Did you catch it? True love seeks the good of the other which is holiness. Seeking to sanctify the other is the greatest demonstration of love. Just as Christ laid down his life on the cross, he did this so that he could present the church perfectly holy and without blemish. The good true love seeks to accomplish in its object is beautification in holiness. This not only applies to the relationship of marriage, but within the relationship of the church.
We are to be continually building each other up in maturity to holiness. We love each other as God has loved us, by making one another holy. You can see this as we begin to think about our relationship towards one another. To love you as a member of this church does not mean that I allow you to be in sin and not say a word. To be silent is not to be loving but to be selfish. What keeps us from addressing one another in our sin with love? Do we find that we would rather just not handle the conflict and get our hands dirty? Are we friend of damaging our reputation of or are we fearful that this person may hate us after speaking truth? Does our fear of man hinder our ability to truly love one another?
When we derive our definition of love from the love that God has for us as revealed in the Scriptures, it is far more beautiful than our modern redefinitions of the word. Love is more than tolerance and it is more than acceptance. Love is a zealously affectionate desire to sanctify, which is the greatest good we can do to another. Understanding this way changes the way we think about social engagement, marriage and family, and even church membership. May our understanding of love flow from the great fount of love, the heart of our redeeming God.
Today is the day in the Christian calendar when we remember and reflect on the death of Jesus Christ. There seems to be great confusion over exactly what happened on that cross and why it is such a pivotal event in human history. Many think that the cross is another tragedy of social injustice as an innocent man was executed unjustly. Others think it is a sad case of religious martyrdom, a good man who faced an unfortunate death. Yet the importance of Good Friday is monumental. The tragedy of that day was not that innocent Jesus was hung by violent, barbaric men, but that Jesus was crushed by the will of His Father. As we reflect on the great wonders of the cross – that horrific place of shame and judgement – we must remember why it is Jesus came into this world and why it was that he had to die. As a result there are a few things we must remember carefully as we mediate on the meaning of Good Friday.
The Cross Reminds Us of Our Condemnation
In the 21st Century most of us recoil at the doctrine of sin. We don't want to believe that there is anything fundamentally wrong with us or with humanity. We live in a culture in which we hate to be told we are wrong, let alone that we are deserving of judgement. Yet, the Bible teaches clearly that "all have sinned and fallen short of the glory of God" (Rom 3:23) and that "the wages of sin is death" (Rom 6:23). Despite our modern presumption of naive optimism we have about our lives, the Scriptures speaks the truth that many of us do not want to hear. We are sinners who are condemned before God and deserving of His just and righteous wrath.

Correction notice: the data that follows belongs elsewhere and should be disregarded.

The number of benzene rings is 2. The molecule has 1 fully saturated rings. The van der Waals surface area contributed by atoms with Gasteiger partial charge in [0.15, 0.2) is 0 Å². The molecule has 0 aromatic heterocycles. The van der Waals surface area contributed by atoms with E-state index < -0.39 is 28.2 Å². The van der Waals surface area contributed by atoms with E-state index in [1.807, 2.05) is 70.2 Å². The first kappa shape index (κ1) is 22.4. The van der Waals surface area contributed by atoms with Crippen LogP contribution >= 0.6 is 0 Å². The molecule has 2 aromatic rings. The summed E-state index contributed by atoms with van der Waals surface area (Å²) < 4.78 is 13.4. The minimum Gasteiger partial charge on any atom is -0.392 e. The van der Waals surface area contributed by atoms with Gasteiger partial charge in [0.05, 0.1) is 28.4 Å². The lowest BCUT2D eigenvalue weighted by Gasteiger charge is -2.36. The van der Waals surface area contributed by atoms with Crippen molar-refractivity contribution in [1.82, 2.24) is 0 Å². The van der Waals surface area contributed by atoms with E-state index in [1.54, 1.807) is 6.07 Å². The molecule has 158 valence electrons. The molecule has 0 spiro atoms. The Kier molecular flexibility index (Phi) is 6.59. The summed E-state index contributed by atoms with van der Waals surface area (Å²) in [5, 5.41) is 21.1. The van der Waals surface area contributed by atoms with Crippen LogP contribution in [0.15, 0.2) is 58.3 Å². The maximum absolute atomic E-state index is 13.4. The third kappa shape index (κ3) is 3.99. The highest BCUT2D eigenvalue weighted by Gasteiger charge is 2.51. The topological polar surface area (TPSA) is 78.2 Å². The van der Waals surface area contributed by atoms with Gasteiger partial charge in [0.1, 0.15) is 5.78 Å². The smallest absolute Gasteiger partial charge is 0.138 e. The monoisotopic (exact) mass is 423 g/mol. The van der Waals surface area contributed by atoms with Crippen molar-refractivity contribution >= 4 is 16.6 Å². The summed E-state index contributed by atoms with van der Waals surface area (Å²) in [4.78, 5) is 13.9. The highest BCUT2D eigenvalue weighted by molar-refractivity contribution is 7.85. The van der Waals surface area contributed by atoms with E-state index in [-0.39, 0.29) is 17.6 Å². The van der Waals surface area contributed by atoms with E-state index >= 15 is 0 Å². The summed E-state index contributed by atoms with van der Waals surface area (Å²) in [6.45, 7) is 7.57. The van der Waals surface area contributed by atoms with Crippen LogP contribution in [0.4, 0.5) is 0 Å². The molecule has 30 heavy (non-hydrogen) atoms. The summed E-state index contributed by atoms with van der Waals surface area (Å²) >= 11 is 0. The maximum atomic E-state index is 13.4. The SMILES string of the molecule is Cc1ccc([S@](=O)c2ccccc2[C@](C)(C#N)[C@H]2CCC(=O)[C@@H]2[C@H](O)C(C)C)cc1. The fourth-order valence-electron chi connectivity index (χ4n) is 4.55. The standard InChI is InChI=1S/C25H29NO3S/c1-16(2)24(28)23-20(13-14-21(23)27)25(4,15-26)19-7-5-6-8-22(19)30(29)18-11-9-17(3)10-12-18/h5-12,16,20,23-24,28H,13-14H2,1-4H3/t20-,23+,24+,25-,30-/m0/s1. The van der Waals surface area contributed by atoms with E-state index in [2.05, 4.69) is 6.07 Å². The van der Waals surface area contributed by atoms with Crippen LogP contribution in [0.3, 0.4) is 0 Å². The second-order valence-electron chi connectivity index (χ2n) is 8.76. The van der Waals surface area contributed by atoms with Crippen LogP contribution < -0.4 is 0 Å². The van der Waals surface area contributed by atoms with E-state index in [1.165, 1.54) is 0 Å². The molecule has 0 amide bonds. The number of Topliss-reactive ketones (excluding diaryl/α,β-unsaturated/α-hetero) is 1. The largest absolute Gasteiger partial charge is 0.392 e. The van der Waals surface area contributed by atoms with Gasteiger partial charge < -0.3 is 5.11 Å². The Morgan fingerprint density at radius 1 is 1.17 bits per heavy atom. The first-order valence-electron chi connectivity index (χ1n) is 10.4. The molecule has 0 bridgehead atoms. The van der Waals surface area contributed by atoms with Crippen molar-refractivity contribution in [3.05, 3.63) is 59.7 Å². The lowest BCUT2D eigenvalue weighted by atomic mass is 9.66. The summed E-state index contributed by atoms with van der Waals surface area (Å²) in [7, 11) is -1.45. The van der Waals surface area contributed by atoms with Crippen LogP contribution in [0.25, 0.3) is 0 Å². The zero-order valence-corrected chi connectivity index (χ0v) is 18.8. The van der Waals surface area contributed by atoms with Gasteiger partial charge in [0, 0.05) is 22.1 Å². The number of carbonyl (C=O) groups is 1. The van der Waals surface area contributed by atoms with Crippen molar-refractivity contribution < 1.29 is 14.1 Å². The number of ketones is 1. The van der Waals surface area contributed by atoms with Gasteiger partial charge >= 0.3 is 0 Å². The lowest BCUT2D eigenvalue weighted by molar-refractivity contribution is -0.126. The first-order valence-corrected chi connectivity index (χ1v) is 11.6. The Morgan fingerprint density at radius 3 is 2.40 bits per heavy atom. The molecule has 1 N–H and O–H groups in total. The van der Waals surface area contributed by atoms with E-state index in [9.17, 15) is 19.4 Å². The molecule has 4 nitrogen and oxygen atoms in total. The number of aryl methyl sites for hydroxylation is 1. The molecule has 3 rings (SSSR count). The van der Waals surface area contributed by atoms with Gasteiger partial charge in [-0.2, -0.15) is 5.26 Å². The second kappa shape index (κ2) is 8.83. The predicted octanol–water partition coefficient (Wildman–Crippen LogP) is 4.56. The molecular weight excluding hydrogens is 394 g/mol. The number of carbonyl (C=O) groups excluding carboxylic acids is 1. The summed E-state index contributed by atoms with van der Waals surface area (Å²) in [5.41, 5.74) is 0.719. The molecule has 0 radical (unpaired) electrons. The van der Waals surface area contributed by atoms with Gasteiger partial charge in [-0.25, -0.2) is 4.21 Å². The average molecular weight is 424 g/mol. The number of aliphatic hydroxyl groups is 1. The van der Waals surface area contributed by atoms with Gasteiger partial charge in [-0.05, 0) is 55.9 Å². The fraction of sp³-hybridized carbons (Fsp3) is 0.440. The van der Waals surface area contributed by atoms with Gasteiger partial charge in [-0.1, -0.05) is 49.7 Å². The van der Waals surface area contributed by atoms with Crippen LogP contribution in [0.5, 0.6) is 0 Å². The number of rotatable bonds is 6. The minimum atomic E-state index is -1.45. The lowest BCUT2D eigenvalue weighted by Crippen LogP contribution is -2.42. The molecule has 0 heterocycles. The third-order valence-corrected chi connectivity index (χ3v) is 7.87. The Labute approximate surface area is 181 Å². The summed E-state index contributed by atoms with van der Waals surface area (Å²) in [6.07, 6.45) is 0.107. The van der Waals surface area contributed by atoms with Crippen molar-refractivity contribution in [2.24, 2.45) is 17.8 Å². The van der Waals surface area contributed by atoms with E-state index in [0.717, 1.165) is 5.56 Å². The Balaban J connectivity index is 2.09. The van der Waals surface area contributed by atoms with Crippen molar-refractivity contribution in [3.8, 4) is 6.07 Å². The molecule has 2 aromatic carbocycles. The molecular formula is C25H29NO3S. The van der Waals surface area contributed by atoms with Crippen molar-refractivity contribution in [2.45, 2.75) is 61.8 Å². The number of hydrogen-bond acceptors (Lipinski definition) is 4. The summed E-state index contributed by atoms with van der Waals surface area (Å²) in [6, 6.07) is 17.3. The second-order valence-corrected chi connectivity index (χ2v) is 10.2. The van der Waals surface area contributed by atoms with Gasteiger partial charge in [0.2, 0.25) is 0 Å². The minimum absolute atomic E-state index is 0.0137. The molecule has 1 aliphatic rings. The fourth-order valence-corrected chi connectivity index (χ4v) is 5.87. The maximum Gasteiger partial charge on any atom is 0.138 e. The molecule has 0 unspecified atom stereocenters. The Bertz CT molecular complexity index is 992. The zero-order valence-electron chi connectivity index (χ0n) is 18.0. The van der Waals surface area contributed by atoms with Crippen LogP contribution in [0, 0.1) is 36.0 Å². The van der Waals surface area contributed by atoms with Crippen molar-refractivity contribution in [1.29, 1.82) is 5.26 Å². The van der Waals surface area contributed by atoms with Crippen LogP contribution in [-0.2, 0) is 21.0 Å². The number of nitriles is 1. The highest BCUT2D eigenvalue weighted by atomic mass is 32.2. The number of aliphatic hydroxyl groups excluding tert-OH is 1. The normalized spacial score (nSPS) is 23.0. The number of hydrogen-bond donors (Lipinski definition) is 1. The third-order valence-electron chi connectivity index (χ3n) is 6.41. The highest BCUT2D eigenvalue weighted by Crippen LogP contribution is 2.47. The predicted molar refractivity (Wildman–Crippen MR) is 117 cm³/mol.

The cross is a reminder of our own condemnation. As we remember what Jesus went through on the cross we must remember he did so in our place. It is my sin that nailed him to that tree and it was my judgement that Jesus endured. As we look to the cross we are reminded of the wretchedness of our sin and how costly and deadly the punishment for our sins truly are. Our sin was so detestable and horrid that the only way it could be paid was through the death of His son.
The Cross Reminds Us of our Redemption
The cross not only stands as a reminder of our condemnation but as a reminder of our redemption. It was God's great plan before the foundation of the world to redeem a people for his own possession. It was God's zealous desire to spread his glory through a people that led him to send His son Jesus on the greatest rescue mission the world will ever see. Jesus entered into this world not to be just a moral teacher or a great example, but the savior of the world. The way the Messiah achieved our salvific victory was through his fatal defeat.
The cross became the symbol of Christianity for good reason; it is the a constant reminder of the great love of God towards us in the crushing of his son. It is a vivid reminder of the great cost of redemption.
The Cross Reminds us of the Love of God
There is no greater indicator of the love of God towards us than the cross. The cross is the objective reality of God's love. It cannot be doubted or thwarted. We do not have to guess if God loves us; he demonstrated his love for us at the cross. As His suffocating body hung gargling blood in horrific torture he endured the suffering as joy for us. As Jesus tells us "Greater love has no one than this, that someone lay down his life for his friends" (Jn 15:13) or as John reminds us "By this we know love, that he laid down his life for us" (1 Jn 3:16).
The Sorrowful Joy of Good Friday
The response to the cross should be a sorrowful joy and a mourning worship. At the cross we see our spiritual poverty and we weep over the deadly price of our own sin. Yet we rejoice in worship that God in his unshakeable love for us sent Jesus to die in our place.
As John Stott wrote in his classing book The Cross of Christ, "As we face the cross, then, we can say to ourselves both ‘I did it, my sins sent him there’ and ‘he did it, his love took him there'". Yes, the cross was something done by us and for us. It was our sin that placed him there but it was the love of Jesus that took him to the cross.
As you reflect over these humbling truths this day, remember the treachery of your sin, the lavish expense of your redemption, and the objective proof of God's love for you – the cross of Christ.
Yet also remember that "weeping may tarry for the night, but joy comes with the morning" (Ps 30:5), and that as his body lay in the grave, resurrection is coming.